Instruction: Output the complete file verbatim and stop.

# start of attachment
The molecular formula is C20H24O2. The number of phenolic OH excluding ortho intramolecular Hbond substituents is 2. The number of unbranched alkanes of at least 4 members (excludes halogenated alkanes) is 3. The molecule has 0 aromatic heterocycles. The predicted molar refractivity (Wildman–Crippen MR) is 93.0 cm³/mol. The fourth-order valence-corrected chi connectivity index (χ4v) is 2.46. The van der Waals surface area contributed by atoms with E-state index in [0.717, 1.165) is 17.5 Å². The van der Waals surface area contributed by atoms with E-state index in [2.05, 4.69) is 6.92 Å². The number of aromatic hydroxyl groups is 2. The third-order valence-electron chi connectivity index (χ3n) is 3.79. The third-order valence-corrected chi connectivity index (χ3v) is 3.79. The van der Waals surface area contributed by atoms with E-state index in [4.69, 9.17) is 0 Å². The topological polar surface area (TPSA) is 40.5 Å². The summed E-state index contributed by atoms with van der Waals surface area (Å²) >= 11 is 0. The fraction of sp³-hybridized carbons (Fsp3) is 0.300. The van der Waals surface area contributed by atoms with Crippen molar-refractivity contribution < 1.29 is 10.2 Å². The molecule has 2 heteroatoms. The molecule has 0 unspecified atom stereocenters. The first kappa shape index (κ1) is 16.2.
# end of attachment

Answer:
The molecular formula is C20H24O2. The number of phenolic OH excluding ortho intramolecular Hbond substituents is 2. The number of unbranched alkanes of at least 4 members (excludes halogenated alkanes) is 3. The molecule has 0 aromatic heterocycles. The predicted molar refractivity (Wildman–Crippen MR) is 93.0 cm³/mol. The fourth-order valence-corrected chi connectivity index (χ4v) is 2.46. The van der Waals surface area contributed by atoms with E-state index in [0.717, 1.165) is 17.5 Å². The van der Waals surface area contributed by atoms with E-state index in [2.05, 4.69) is 6.92 Å². The number of aromatic hydroxyl groups is 2. The third-order valence-electron chi connectivity index (χ3n) is 3.79. The third-order valence-corrected chi connectivity index (χ3v) is 3.79. The van der Waals surface area contributed by atoms with E-state index in [4.69, 9.17) is 0 Å². The topological polar surface area (TPSA) is 40.5 Å². The summed E-state index contributed by atoms with van der Waals surface area (Å²) >= 11 is 0. The fraction of sp³-hybridized carbons (Fsp3) is 0.300. The van der Waals surface area contributed by atoms with Crippen molar-refractivity contribution < 1.29 is 10.2 Å². The molecule has 2 heteroatoms. The molecule has 0 unspecified atom stereocenters. The first kappa shape index (κ1) is 16.2.